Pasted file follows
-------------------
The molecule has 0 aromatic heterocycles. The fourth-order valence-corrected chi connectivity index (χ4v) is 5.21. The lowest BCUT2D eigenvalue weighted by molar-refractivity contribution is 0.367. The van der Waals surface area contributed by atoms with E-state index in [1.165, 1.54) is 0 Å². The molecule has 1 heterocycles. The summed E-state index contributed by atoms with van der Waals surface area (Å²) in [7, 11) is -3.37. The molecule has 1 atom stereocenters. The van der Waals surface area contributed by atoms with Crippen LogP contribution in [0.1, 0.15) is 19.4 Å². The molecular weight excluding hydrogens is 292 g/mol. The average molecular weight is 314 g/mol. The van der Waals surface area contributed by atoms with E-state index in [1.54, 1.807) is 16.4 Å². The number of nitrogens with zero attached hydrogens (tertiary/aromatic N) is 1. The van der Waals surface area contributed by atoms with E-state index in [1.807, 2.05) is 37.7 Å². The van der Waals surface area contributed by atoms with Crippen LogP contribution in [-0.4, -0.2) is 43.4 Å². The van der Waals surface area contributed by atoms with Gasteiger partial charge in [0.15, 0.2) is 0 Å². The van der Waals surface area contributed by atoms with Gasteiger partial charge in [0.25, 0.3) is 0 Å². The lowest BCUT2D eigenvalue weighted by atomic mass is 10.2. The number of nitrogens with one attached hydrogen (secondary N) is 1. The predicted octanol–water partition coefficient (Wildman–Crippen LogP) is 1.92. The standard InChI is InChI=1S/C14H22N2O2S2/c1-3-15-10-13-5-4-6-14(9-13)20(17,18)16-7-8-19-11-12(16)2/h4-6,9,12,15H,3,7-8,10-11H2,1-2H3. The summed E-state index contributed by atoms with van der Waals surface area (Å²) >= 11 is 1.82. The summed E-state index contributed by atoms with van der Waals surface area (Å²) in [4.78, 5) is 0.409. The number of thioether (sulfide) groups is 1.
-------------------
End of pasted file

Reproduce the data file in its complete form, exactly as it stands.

The molecule has 0 aromatic heterocycles. The fourth-order valence-corrected chi connectivity index (χ4v) is 5.21. The lowest BCUT2D eigenvalue weighted by molar-refractivity contribution is 0.367. The van der Waals surface area contributed by atoms with E-state index in [1.165, 1.54) is 0 Å². The molecule has 1 heterocycles. The summed E-state index contributed by atoms with van der Waals surface area (Å²) in [7, 11) is -3.37. The molecule has 1 atom stereocenters. The van der Waals surface area contributed by atoms with Crippen LogP contribution in [0.1, 0.15) is 19.4 Å². The molecular weight excluding hydrogens is 292 g/mol. The average molecular weight is 314 g/mol. The van der Waals surface area contributed by atoms with E-state index in [1.54, 1.807) is 16.4 Å². The number of nitrogens with zero attached hydrogens (tertiary/aromatic N) is 1. The van der Waals surface area contributed by atoms with E-state index in [1.807, 2.05) is 37.7 Å². The van der Waals surface area contributed by atoms with Crippen LogP contribution in [-0.4, -0.2) is 43.4 Å². The van der Waals surface area contributed by atoms with Gasteiger partial charge in [0.15, 0.2) is 0 Å². The van der Waals surface area contributed by atoms with Gasteiger partial charge in [0.25, 0.3) is 0 Å². The lowest BCUT2D eigenvalue weighted by atomic mass is 10.2. The number of nitrogens with one attached hydrogen (secondary N) is 1. The predicted octanol–water partition coefficient (Wildman–Crippen LogP) is 1.92. The standard InChI is InChI=1S/C14H22N2O2S2/c1-3-15-10-13-5-4-6-14(9-13)20(17,18)16-7-8-19-11-12(16)2/h4-6,9,12,15H,3,7-8,10-11H2,1-2H3. The summed E-state index contributed by atoms with van der Waals surface area (Å²) >= 11 is 1.82. The summed E-state index contributed by atoms with van der Waals surface area (Å²) in [4.78, 5) is 0.409. The number of thioether (sulfide) groups is 1.